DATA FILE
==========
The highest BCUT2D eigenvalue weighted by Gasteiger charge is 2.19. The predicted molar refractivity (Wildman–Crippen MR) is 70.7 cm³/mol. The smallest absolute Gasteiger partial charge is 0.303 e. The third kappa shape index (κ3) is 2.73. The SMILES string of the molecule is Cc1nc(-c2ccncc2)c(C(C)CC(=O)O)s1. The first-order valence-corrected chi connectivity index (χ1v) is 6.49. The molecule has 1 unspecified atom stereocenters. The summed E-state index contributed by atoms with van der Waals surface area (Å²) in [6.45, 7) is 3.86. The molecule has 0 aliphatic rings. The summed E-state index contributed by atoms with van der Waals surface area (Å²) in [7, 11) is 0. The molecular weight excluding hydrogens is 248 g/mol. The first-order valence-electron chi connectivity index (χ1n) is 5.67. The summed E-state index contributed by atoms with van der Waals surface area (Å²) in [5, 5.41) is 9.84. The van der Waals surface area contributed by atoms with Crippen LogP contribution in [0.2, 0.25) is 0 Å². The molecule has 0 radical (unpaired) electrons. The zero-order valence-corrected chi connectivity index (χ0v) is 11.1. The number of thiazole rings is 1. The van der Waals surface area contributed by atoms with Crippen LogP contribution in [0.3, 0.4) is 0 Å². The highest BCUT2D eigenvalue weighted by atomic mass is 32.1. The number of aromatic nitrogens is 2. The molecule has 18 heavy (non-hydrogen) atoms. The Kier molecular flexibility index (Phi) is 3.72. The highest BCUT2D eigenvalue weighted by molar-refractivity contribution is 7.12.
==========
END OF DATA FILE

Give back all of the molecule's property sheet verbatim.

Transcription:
The highest BCUT2D eigenvalue weighted by Gasteiger charge is 2.19. The predicted molar refractivity (Wildman–Crippen MR) is 70.7 cm³/mol. The smallest absolute Gasteiger partial charge is 0.303 e. The third kappa shape index (κ3) is 2.73. The SMILES string of the molecule is Cc1nc(-c2ccncc2)c(C(C)CC(=O)O)s1. The first-order valence-corrected chi connectivity index (χ1v) is 6.49. The molecule has 1 unspecified atom stereocenters. The summed E-state index contributed by atoms with van der Waals surface area (Å²) in [6.45, 7) is 3.86. The molecule has 0 aliphatic rings. The summed E-state index contributed by atoms with van der Waals surface area (Å²) in [7, 11) is 0. The molecular weight excluding hydrogens is 248 g/mol. The first-order valence-electron chi connectivity index (χ1n) is 5.67. The summed E-state index contributed by atoms with van der Waals surface area (Å²) in [5, 5.41) is 9.84. The van der Waals surface area contributed by atoms with Crippen LogP contribution in [0.2, 0.25) is 0 Å². The molecule has 0 radical (unpaired) electrons. The zero-order valence-corrected chi connectivity index (χ0v) is 11.1. The number of thiazole rings is 1. The van der Waals surface area contributed by atoms with Crippen LogP contribution in [0.3, 0.4) is 0 Å². The highest BCUT2D eigenvalue weighted by atomic mass is 32.1. The number of aromatic nitrogens is 2. The molecule has 18 heavy (non-hydrogen) atoms. The Kier molecular flexibility index (Phi) is 3.72. The highest BCUT2D eigenvalue weighted by molar-refractivity contribution is 7.12.